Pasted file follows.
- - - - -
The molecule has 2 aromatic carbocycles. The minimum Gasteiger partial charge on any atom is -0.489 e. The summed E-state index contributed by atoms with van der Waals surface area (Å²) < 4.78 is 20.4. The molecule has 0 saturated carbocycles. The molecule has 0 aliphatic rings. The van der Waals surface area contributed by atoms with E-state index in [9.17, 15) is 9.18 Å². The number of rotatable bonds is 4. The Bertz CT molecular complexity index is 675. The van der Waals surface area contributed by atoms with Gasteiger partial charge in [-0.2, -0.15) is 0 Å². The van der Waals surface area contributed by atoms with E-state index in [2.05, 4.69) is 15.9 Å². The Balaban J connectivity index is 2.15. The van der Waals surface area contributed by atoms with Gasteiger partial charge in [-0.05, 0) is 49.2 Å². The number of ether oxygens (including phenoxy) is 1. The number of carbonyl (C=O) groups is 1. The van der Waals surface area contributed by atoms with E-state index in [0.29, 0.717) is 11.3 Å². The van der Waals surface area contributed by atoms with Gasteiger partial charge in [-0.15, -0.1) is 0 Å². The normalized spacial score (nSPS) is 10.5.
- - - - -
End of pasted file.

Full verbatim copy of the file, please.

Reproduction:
The molecule has 2 aromatic carbocycles. The minimum Gasteiger partial charge on any atom is -0.489 e. The summed E-state index contributed by atoms with van der Waals surface area (Å²) < 4.78 is 20.4. The molecule has 0 saturated carbocycles. The molecule has 0 aliphatic rings. The van der Waals surface area contributed by atoms with E-state index in [9.17, 15) is 9.18 Å². The number of rotatable bonds is 4. The Bertz CT molecular complexity index is 675. The van der Waals surface area contributed by atoms with Gasteiger partial charge in [-0.2, -0.15) is 0 Å². The van der Waals surface area contributed by atoms with E-state index in [2.05, 4.69) is 15.9 Å². The Balaban J connectivity index is 2.15. The van der Waals surface area contributed by atoms with Gasteiger partial charge in [-0.05, 0) is 49.2 Å². The number of ether oxygens (including phenoxy) is 1. The number of carbonyl (C=O) groups is 1. The van der Waals surface area contributed by atoms with E-state index in [0.29, 0.717) is 11.3 Å². The van der Waals surface area contributed by atoms with Gasteiger partial charge in [-0.15, -0.1) is 0 Å². The normalized spacial score (nSPS) is 10.5.